By Rob Fahey
For a technology which is supposedly going to completely change the way we access and consume video games, cloud gaming is certainly having a bumpy start. The latest chapter in the saga of OnLive, the hugely ambitious and much hyped cloud service, is perhaps the murkiest yet, with the company being shut down and its assets shuffled quickly into a new company, managed by the same CEO – leaving investors and staff in the original company high and dry.
If that sounds dodgy to you – as it does to a lot of people – that’s because it is, albeit not in a legal sense. It’s a piece of corporate manoeuvring which is permissible in the US, using a system called “Assignment for the Benefit of Creditors” (basically a pre-pack of a failing company, although the creditors in this instance are unlikely to feel that much has been done for their benefit), but while the legal ends may be neatly wrapped up, the morality of such a move – keeping the same people in charge while dumping staff and investors – is certainly deeply questionable.
Ours is not really the place to make moral judgments, though. What’s more interesting is the question of what has come out in the wash regarding OnLive’s market position – and what that says about the whole grand cloud gaming experiment.
The most oft-quoted figure, over the past week, is a number which purports to be OnLive’s peak concurrent user figure – around 1800 users. It’s tough to extrapolate subscriber numbers from that figure without additional data, but somewhere south of 20,000 seems plausible. Meanwhile, the service was costing around $5 million a month to run. This is not, in any sense, a viable business.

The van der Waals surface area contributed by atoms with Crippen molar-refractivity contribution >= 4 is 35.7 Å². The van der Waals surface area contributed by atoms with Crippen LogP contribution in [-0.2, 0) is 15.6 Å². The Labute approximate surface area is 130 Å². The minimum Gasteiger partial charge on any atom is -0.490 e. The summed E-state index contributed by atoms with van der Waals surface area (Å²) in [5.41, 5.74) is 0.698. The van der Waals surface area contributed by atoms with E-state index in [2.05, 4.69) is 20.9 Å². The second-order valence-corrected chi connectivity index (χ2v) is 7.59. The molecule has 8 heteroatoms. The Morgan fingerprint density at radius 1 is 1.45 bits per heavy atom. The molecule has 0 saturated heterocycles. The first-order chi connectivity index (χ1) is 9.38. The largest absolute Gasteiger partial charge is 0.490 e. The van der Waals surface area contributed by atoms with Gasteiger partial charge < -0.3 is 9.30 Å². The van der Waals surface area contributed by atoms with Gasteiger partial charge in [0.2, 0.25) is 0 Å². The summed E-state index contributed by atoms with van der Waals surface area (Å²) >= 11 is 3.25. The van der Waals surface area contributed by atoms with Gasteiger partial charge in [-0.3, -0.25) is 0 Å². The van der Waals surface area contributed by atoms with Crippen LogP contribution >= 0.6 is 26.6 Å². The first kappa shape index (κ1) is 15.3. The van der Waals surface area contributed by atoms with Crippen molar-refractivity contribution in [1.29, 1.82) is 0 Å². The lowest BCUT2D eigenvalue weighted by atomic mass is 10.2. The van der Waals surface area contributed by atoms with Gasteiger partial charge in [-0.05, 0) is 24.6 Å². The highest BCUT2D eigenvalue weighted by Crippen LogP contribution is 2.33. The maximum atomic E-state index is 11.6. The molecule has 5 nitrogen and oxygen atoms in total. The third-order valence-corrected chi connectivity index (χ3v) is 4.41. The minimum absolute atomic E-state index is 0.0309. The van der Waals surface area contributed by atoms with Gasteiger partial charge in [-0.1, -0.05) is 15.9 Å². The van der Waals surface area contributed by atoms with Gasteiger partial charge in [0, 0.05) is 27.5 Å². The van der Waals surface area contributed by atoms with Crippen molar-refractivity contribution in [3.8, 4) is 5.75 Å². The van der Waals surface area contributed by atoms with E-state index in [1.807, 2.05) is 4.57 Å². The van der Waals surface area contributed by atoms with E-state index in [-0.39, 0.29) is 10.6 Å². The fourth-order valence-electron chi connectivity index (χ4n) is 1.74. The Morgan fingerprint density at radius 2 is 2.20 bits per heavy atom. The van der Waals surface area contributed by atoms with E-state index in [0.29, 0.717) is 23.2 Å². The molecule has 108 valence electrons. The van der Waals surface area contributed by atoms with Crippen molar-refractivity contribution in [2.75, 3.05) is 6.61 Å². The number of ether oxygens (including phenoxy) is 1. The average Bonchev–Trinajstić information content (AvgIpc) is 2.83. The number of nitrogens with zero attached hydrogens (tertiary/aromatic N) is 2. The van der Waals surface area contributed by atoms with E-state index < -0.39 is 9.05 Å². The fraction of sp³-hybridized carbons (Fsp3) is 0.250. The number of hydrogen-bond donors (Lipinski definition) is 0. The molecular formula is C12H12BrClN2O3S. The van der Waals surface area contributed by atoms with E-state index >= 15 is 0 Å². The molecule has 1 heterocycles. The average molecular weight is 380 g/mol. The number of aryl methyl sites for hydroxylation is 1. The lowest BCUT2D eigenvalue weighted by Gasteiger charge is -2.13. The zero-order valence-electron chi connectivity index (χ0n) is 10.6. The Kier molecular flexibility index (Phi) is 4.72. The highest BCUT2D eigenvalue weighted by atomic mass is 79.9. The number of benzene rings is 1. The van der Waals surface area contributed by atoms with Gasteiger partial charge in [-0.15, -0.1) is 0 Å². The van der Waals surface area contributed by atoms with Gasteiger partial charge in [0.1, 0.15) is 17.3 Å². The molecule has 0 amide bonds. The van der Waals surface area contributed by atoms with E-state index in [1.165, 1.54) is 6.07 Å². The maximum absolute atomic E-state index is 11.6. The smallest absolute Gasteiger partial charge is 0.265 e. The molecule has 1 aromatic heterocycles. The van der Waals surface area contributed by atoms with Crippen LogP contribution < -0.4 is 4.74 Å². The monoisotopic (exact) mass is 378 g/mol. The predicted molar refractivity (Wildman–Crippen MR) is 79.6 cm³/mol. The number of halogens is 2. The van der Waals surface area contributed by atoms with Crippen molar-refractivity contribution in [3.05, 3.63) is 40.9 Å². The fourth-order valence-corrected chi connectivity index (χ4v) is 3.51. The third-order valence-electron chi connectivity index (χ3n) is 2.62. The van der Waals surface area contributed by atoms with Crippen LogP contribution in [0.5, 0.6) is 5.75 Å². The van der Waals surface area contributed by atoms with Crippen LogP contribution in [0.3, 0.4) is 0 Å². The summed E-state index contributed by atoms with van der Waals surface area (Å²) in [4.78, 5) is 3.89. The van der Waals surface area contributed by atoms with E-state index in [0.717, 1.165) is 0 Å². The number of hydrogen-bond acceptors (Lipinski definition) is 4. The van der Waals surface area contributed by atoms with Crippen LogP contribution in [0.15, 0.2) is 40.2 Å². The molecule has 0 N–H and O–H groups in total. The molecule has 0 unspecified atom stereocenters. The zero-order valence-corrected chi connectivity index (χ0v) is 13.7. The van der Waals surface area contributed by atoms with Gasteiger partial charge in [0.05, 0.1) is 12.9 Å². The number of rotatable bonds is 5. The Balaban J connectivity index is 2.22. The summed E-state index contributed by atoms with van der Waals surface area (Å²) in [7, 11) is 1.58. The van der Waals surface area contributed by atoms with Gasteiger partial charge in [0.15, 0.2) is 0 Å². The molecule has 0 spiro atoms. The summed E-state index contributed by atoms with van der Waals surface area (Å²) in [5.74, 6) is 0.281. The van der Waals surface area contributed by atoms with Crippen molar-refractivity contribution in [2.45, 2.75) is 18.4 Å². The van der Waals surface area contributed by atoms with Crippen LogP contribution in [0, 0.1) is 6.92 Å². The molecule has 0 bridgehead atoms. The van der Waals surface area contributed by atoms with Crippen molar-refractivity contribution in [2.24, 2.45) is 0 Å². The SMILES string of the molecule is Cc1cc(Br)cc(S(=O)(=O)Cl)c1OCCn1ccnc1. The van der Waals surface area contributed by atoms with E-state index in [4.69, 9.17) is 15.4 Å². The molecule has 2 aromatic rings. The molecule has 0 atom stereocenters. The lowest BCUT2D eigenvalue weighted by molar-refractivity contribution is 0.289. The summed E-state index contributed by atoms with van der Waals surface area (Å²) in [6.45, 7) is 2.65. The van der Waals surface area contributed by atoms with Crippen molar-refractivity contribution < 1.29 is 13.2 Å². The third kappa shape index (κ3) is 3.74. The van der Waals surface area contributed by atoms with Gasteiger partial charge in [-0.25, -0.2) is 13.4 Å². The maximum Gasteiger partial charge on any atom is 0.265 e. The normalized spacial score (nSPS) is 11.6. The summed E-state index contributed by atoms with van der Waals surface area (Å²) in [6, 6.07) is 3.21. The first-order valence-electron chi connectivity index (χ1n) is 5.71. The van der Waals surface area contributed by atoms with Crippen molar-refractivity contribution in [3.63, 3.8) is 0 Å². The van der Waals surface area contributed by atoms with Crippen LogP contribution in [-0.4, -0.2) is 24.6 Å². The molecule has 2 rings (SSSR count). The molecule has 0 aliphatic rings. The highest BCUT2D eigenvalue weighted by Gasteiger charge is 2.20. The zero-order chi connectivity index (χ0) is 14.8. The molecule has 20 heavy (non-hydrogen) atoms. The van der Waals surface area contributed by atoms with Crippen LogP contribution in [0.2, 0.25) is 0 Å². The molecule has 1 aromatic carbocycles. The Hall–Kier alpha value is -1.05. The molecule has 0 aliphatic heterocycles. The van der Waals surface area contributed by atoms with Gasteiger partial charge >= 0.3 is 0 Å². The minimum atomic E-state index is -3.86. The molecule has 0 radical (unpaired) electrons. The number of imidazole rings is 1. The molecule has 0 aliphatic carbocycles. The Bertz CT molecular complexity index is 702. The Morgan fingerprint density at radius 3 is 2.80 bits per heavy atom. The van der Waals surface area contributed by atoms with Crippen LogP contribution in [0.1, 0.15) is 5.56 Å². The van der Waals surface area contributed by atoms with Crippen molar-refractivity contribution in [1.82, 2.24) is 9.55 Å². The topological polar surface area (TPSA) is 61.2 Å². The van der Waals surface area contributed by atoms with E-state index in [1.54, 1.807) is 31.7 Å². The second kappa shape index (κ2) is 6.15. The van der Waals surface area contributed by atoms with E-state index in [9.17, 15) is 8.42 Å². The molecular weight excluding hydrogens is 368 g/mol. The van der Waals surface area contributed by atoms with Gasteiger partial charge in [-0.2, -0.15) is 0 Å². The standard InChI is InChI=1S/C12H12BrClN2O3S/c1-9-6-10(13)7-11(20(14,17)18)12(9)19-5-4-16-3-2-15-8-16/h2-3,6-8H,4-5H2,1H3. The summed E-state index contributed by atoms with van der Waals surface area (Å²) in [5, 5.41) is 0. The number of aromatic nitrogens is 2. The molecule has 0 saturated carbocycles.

OnLive made some specific mistakes which reflect on extremely poor management and a deeply flawed understanding of the market. The company spent a fortune distributing OnLive streaming consoles for free in an extremely naive attempt to build an installed base – but few of those consoles are actually in use, not least because they were distributed to gamers who generally already own hardware capable of using OnLive services.
Many recipients also discovered that their broadband connections weren’t up to OnLive’s requirements; and of course, there’s the simple reality that if you give someone something for free, they’ll consider it to be of no value. A major part of the reason why the razors-and-razorblades model works for games consoles is because having made an investment in a console, users want to justify that investment by acquiring more games. With no investment in OnLive, users felt no such urge. Not only was OnLive wasting its money, it was actively devaluing its own service in users’ eyes.
That speaks to the other fundamental flaw with the OnLive business. Who, exactly, was it targeted at? The marketing and promotion for the service seemed to be pretty directly targeted at core gamers and early adopters. Yet they’re precisely the people who are most likely to be unwilling to suffer the flaws in OnLive’s performance – the lag and graphical degradation which are an inevitable consequence of streaming high-definition interactive content over home broadband connections.
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